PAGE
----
The Apriori algorithm takes as input a transaction database and a “threshold”. The initial pass through the database performs a count on each single item in the database and checks how many transactions contain each item. The algorithm proceeds by the Apriori property which states that “any subset of a frequent itemset must also be frequent”. What this means is that when checking the subsets of length 2 (and greater), we can ignore those subsets that contain an element that does not meet the minimum support, as it cannot be a part of a frequent itemset.

So lets look at an example. Suppose our list of transactions for the items Chips, Dip, Soda, Napkins and Paper Plates are as follows:

(Chips, Dip, Soda, Napkins, Paper Plates)
1 1 0 1 0
0 0 0 1 0
1 1 1 0 1
0 1 1 0 1
1 0 0 1 0
1 0 0 0 1
1 1 1 0 1
0 0 1 0 1
1 0 0 0 0
1 0 1 1 0
0 1 1 1 0
1 1 0 0 0
1 0 1 1 0
0 0 0 1 1
1 1 1 1 0
0 0 0 0 0
0 0 0 0 0
1 1 1 0 0
0 0 0 1 1
1 1 1 0 1

And lets suppose that we’re interested in finding the collections that occur more than a quarter (25%) of the time.

What we see from simply summing the columns and dividing by the number of columns is that 60% of the people purchased chips, 45% purchased dip, 50% purchased soda, 45% purchased napkins, and 40% purchased paper plates. Since these are all above our minimum threshold, they are all possible as elements of future collections.

When looking at larger collections, we see that:
– 35% of the people purchased both chips and dip
– 35% of the people purchased both chips and soda
– 25% of the people purchased both chips and napkins
– 35% of the people purchased both dip and soda
– 25% of the people purchased both soda and paper plates
– no other size two collections are above the minimum threshold.

You’ll note that since only 20% of the people purchased chips and paper plates, it is not above the minimum threshold and so we can ignore it in future collections. From the set of size 2 itemsets, we can derive our list of size three itemsets.

In particular, we see that:
– 25% of the people purchased all three of chips, dip, and soda.
– no other size three collections are above the minimum threshold.

The hierarchy of the itemsets is displayed in the image above.

To play around with this algorithm and understand more of its properties, visit Apriori algorithm.

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# Learn About Binary Search Trees

These data structures are organized such that the data lies in “nodes” and each node connects directly to up to two new nodes. These new nodes are called the children of the node, and the original node is called the parent. Because there are up to two children, we designate one child as the “left” child, and the other as the “right” child with the properties that the value stored in the left child is less than the value in the parent, which in itself is less than the value of its right child. If a parent has less than two children, then one (or both) of its children are given the value of null.

The insert and delete procedures need to make sure that they keep the elements of a binary search tree in sorted order.
To insert into a BST, we must first find the correct location where the new element will be placed. This means comparing the value of the new element to the current head of the tree, resulting in three possible outcomes.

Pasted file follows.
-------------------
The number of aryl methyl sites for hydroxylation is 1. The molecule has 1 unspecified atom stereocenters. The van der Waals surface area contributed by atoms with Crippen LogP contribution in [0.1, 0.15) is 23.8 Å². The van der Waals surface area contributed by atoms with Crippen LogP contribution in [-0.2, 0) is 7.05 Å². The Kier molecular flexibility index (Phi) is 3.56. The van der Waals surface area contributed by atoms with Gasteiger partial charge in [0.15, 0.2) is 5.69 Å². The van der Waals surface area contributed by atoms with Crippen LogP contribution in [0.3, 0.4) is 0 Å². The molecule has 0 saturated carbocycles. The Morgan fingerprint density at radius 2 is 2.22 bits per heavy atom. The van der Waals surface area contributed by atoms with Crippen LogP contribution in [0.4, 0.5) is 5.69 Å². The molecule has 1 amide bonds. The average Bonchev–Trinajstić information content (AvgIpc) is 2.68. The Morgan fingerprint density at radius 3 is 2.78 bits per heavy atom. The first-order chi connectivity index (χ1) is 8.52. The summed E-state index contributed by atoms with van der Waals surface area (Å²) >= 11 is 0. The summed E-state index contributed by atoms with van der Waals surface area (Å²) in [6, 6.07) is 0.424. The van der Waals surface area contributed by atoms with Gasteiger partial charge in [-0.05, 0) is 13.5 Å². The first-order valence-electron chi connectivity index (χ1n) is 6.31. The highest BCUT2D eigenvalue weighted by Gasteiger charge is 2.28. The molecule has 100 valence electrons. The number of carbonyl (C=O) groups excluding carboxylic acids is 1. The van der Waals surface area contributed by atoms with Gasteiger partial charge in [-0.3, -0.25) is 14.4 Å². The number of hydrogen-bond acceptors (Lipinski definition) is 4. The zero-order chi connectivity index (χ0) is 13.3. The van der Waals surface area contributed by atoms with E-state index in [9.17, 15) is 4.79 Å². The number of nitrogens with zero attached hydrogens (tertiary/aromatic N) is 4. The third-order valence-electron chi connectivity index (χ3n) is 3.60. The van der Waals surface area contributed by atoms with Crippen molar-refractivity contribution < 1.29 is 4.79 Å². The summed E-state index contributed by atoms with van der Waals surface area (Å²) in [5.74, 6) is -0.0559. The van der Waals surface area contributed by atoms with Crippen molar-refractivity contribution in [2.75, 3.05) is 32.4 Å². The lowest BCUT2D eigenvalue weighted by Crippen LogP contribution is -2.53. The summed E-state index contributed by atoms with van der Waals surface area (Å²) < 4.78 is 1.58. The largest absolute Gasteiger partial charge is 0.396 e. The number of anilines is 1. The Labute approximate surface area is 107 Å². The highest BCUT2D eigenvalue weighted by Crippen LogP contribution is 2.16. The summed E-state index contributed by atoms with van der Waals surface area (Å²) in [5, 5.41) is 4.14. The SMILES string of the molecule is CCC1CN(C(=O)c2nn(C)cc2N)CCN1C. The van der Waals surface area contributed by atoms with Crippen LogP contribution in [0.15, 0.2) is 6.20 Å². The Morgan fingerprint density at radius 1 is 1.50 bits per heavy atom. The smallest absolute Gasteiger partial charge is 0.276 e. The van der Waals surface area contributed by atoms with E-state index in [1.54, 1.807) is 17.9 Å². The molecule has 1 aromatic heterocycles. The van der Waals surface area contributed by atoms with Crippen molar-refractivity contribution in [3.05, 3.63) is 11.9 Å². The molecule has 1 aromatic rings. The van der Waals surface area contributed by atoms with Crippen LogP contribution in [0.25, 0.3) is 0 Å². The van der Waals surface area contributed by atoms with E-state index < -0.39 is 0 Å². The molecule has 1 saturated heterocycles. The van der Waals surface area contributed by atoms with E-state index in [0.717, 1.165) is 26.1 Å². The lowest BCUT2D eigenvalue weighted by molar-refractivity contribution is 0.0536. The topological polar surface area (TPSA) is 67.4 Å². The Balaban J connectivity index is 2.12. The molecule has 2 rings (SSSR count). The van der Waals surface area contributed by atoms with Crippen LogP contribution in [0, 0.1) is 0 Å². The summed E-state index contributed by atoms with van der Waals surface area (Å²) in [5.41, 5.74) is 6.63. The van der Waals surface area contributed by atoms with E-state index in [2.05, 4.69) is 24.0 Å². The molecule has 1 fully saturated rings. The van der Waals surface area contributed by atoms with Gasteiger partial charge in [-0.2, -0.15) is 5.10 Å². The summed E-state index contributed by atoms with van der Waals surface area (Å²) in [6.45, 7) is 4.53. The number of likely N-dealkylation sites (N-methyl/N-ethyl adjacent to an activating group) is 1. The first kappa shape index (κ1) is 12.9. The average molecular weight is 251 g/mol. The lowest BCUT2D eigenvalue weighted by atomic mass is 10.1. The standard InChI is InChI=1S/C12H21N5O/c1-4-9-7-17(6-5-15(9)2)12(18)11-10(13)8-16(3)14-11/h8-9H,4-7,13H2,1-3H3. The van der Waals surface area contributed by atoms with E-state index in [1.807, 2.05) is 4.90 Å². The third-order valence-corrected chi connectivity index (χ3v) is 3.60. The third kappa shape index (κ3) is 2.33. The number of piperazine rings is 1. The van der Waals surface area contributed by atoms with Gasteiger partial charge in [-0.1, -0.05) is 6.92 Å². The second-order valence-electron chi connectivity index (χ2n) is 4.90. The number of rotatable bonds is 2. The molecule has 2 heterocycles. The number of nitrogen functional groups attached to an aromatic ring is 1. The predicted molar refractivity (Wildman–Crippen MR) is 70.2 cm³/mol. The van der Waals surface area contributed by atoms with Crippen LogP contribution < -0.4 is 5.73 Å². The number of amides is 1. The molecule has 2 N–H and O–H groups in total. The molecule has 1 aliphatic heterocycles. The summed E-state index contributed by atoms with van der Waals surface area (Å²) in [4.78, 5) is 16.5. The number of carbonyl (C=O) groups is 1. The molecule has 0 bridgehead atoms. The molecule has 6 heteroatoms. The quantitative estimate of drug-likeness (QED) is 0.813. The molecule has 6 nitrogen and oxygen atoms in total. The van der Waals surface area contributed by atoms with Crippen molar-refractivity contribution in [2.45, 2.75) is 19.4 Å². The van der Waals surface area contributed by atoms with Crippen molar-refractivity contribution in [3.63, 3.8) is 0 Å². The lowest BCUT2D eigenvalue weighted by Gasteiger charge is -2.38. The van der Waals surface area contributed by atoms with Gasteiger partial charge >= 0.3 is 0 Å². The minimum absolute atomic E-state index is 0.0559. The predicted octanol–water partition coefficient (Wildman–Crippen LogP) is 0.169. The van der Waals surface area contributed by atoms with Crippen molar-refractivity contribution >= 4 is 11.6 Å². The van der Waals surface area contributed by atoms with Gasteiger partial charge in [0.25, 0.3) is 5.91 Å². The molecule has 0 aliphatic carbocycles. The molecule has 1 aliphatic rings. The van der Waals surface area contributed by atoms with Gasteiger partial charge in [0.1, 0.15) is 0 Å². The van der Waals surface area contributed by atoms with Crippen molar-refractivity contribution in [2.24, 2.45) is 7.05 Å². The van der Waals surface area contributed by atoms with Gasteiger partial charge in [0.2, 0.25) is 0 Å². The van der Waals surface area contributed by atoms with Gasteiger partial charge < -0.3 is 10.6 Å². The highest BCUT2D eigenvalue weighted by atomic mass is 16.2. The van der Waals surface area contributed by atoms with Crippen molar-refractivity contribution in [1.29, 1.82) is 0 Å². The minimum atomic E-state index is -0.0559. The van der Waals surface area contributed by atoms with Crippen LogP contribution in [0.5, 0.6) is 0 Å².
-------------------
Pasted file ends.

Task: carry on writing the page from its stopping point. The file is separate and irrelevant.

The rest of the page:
if the head is null, then insert the new node at the current position because there is no subtree to compare it to.
if the value of the new element is less than the value at the head node, run the insert procedure on the left child of head.
if the value of the new element is greater than the value at the head node, run the insert procedure on the right child of head.

Similarly, the remove procedure for a binary search tree must first find the element to be removed. Once that element is found, there are three cases depending on the type of node we are dealing with.
if the node has no children, then simply remove the node from the tree.
if the node has only one child (either a left child or a right child), then have the parent of the node point to the child of the node (thus bypassing the node itself).
if the node has two children, then we have two options, either replace the node with the minimum value of the right subtree or the maximum value of the left subtree. The nodes that have these minimum and maximum values will have at most one child because by definition a value less than the minimum value in a right subtree would be a left child and thus would be less than the minimum value, contradicting the meaning of a minimum value. Because these nodes have at most one child, we can now use the procedures above to remove these nodes from the tree.
Because a binary search tree is different than a standard array, there are different methods for viewing the its contents. Three common such methods are preorder, inorder, and postorder traversal.
Preorder traversal visits the nodes of a binary search tree in the order (node), (left child), (right child).
Inorder traversal visits the nodes of a binary search tree in the order (left child), (node), (right child).
Postorder traversal visits the nodes of a binary search tree in the order (left child), (right child), (node).

We are also interested in the depth of a tree, which amounts to the amount of layers or levels of the tree. This can be computed by counting the longest path from the root of the tree to a leaf node (a node with no children) in the tree.